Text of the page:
How to stop a barking dog

Discussion in 'After Hours Lounge (Off Topic)' started by Jeff Perry, Oct 6, 2003.

  1. Jeff Perry

    Jeff Perry Stunt Coordinator

    Joined:
    Jul 3, 2003
    Messages:
    89
    Likes Received:
    0
    Trophy Points:
    0
    My dog barks. Constantly. Does anyone have any tips on what I could do to get her to stop? Current methods include yelling at her and putting her in her kennel. Effective for that moment, totally ineffective otherwise, and I'm getting tired of it. I need advice on the best way to handle the situation.

    Here's the long story for those who care to read it:

    Dog is medium-small. Lives indoors, has free run of the house, and a dog flap to get outside into a little fenced dog run. Female, Welsh Corgi mix, a Cardigan I think, but could be Pembroke. Very cute and adorable and a really good dog other than the barking.

    Types of barking:

    1. Alarm barking: "WOOFWOOFWOOFWOOFWOOF!!!" Randomly, 24/7, several times an hour, dog will freak out and tear off to attack and eat "something". A car door can close two blocks away and she freaks. Same if someone comes to the door, or walks on the sidewalk, or rides by on a bike. She even does it if any neighbor within sight decides to work in their yard. She doesn't stop, either, she just keeps going and going and going until she's been yelled at eight times, or grabbed and put into her kennel. Especially annoying at 3 in the morning.

    2. Talking back: (under her breath): "Grrrr... woof... woof... grrrr...". Happens randomly when she thinks there might be something to bark at but isn't sure. Also happens every time we get her to stop her alarm barking. She wanders around with the scruff of her neck sticking up, growling and woofing quietly. If not addressed she will escalate back into alarm barking.

    3. Annoyance barking: This is your normal, typical dog barking. Like when we let her in the back yard to play and she runs back and forth along the fence barking at everyone who walks by on the sidewalk behind the house. Or when she just feels like barking (which is always).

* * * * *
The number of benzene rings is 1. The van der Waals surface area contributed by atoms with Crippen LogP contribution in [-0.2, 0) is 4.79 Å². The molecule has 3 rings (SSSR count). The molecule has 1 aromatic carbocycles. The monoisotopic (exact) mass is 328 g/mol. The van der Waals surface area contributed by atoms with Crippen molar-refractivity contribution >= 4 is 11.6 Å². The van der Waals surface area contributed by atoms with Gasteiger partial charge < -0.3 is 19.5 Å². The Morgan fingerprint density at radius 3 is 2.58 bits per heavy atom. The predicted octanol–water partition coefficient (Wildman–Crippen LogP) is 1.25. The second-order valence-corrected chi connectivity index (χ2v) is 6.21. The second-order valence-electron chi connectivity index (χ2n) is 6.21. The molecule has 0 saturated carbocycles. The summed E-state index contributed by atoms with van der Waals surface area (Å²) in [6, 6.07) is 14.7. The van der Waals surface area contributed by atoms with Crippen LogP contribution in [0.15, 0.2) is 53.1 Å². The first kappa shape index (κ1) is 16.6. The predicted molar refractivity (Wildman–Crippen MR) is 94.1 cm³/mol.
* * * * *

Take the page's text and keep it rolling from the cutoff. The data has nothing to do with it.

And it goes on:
4. "I'm going to defend you" barking: We can't take her on a walk, or anywhere. If any person or other animal comes within 20 feet of us she freaks out. Barks like mad, tries to eat them, and won't stop no matter what we do or say to her. She'll pull on her leash so hard she can't breath and she'll still bark while gasping for air.

    Please help... I'm willing to take the time to work with her. She's a great dog. We've taught her all sorts of tricks. She's good with the kids. She's cute and fun to play with. But we don't know what to do with this barking.
     
  2. ColinM

    ColinM Cinematographer

    Joined:
    Dec 9, 2001
    Messages:
    2,050
    Likes Received:
    0
    Trophy Points:
    0
    Discipline, as in dog training, professional-type with you and the dog both. That's about it. I won't own a dog because I know I'll just have to listen to the wife bitch about it. You should hear her complain about the kitty's soft meow at 2AM.

    I hope it's not too late - I hear a dog gives a poop about you as master only if you assert yourself early in the relationship, and set definite acceptable behavior boundries and stick to them.

    Good Luck, I feel your pain.
     
  3. Jack Shappa

    Jack Shappa Second Unit

    Joined:
    Jan 24, 2003
    Messages:
    411
    Likes Received:
    0
    Trophy Points:
    0
    Look on the bright side. Noone will EVER sneak into your place without you knowing about it. I had a little dog that was the cutest, lovingest thing ever, but those little house dogs do tend to "freak out". I suppose I would too if everything in the world were 10 times my size.

    You can get a lemon spray collar that squirts the dog in the nose when they bark (not painful, but they don't like it). Of course then the dog may stop barking altogether, and you may not want that. Obedience class can be effective too, but usually only when you're around.